The rule book days it just has to be at the intake of the 1st turbo. After this happened many are moving them to the engines intake so there's no way it can get any air. One guy is taking throttle bodies and converting them into shutoffs.
Throttle body is a great idea. Add a strong spring and trigger release cable or solenoid and your there.
Having cut my teeth on 71 series- I like a simple cable. So much of the older equipment -that cable was it’s only method of shut down. Push the cable in and crank to start, often a push button and no key. then at lunchtime set the brake and pull the cable... I might admit to being one of the guys to hit the rev limiter then pull the cable to see how many steps I could take before it fully stopped. Old school smoke show and cool sound.
Who wrote the rule book btw?!? Oil industry had to lesrn the hard way too- but that was decades ago. SMH
So this ran away on just added oil from the Turbo?
Or did it run away on diesel+ oil + Nitrous (they mentioned they were on spray)? Was there a kill switch for the diesel but it did not work? Did it run out of fuel to shut off or did the oil from the turbo quit? They mentioned the belt burned off to the oil pump for the external oil sump. Would a fuel line shut off close to the engine have helped stop the diesel supply?
I thought the guys staying close to spray fire extinguisher were brave. I don't think I would have run from the stands but that close could have been a bad day if it would have come apart.
I thought the same thing. The guys that are spraying the fire extinguishers are brave and could have been seriously hurt if that engine would have come apart. I figure it was probably the Dyno owners who were using the fire extinguishers because they didn’t want to totally lose the Dyno and probably a crew member or 2 of the truck who didn’t want to totally lose the truck.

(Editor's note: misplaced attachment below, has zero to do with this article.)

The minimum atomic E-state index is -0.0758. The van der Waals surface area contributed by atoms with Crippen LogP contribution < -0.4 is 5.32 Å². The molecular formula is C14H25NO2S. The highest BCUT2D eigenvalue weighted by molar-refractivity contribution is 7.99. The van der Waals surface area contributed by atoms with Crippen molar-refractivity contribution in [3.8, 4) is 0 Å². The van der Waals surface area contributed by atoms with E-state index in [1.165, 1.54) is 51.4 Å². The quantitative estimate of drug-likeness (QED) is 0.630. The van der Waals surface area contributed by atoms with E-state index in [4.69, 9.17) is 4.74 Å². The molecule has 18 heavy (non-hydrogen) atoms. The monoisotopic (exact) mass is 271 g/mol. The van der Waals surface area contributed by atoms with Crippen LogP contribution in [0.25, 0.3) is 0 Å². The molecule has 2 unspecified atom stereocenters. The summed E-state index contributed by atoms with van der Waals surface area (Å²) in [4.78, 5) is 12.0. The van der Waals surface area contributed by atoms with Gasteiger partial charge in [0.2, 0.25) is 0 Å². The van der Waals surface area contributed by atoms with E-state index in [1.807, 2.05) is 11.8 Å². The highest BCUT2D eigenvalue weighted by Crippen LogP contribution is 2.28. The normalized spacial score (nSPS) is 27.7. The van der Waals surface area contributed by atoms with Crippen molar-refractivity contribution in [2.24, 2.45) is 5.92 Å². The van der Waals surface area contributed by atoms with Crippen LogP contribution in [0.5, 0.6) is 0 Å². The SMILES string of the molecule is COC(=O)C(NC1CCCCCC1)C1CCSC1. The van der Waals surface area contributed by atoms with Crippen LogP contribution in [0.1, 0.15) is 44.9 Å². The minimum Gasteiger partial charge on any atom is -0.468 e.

It was running away completely on oil from the turbo. The turbo came apart and shredded the tubing after the turbo. The air shut off was before the turbo which is how most run them, do it was able to get air from the shredded intake tubes, and all the HOT oil was enough fuel to make it run away. I believe they said this engine held 16 quarts, so it had alot of oil to burn. The fuel got cut right away, so this was entirely oil fired. They were trying there best to starve it of air with all the extinguishers, but could only do so much.
No. You would be testing the plexiglass and mounting of it for failure.
Safest place to be is in front or behind a runaway engine. It will let loose in a circle around the spinning crankshaft. Cooling system can have a steam explosion after it stops spinning.
Yeah, brave on the extinguisher. Was the engine stopped, finally, when they hit it from the side?
Big oil spill lately was from gas entering air intake of diesel generators on Deepwater Horizon, failure of air shut off, procedure or INOP maintenance... and when voltage went nuts and or runaway diesel engine blew it lit the gas off.
No, you don't want to be there in person when one runs away.